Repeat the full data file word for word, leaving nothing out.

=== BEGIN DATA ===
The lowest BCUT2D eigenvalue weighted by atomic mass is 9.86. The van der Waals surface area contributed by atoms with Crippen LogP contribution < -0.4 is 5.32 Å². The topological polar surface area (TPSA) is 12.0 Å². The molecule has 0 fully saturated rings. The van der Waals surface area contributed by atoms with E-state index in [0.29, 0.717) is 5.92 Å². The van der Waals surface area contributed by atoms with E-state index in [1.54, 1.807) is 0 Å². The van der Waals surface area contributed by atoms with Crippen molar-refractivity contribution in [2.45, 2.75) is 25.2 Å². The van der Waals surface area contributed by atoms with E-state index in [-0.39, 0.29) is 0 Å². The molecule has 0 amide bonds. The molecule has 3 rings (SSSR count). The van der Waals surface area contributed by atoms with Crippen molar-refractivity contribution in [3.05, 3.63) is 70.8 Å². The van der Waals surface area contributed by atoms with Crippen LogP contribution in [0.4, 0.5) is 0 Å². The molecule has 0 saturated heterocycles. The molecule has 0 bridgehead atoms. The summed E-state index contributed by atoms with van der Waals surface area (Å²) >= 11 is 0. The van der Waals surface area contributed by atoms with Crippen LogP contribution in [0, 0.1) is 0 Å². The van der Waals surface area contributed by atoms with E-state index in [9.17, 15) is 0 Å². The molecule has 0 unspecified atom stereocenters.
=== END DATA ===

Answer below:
The lowest BCUT2D eigenvalue weighted by atomic mass is 9.86. The van der Waals surface area contributed by atoms with Crippen LogP contribution < -0.4 is 5.32 Å². The topological polar surface area (TPSA) is 12.0 Å². The molecule has 0 fully saturated rings. The van der Waals surface area contributed by atoms with E-state index in [0.29, 0.717) is 5.92 Å². The van der Waals surface area contributed by atoms with E-state index in [1.54, 1.807) is 0 Å². The van der Waals surface area contributed by atoms with Crippen molar-refractivity contribution in [2.45, 2.75) is 25.2 Å². The van der Waals surface area contributed by atoms with E-state index in [-0.39, 0.29) is 0 Å². The molecule has 0 amide bonds. The molecule has 3 rings (SSSR count). The van der Waals surface area contributed by atoms with Crippen molar-refractivity contribution in [3.05, 3.63) is 70.8 Å². The van der Waals surface area contributed by atoms with Crippen LogP contribution in [0.4, 0.5) is 0 Å². The molecule has 0 saturated heterocycles. The molecule has 0 bridgehead atoms. The summed E-state index contributed by atoms with van der Waals surface area (Å²) >= 11 is 0. The van der Waals surface area contributed by atoms with Crippen LogP contribution in [0, 0.1) is 0 Å². The van der Waals surface area contributed by atoms with E-state index in [9.17, 15) is 0 Å². The molecule has 0 unspecified atom stereocenters.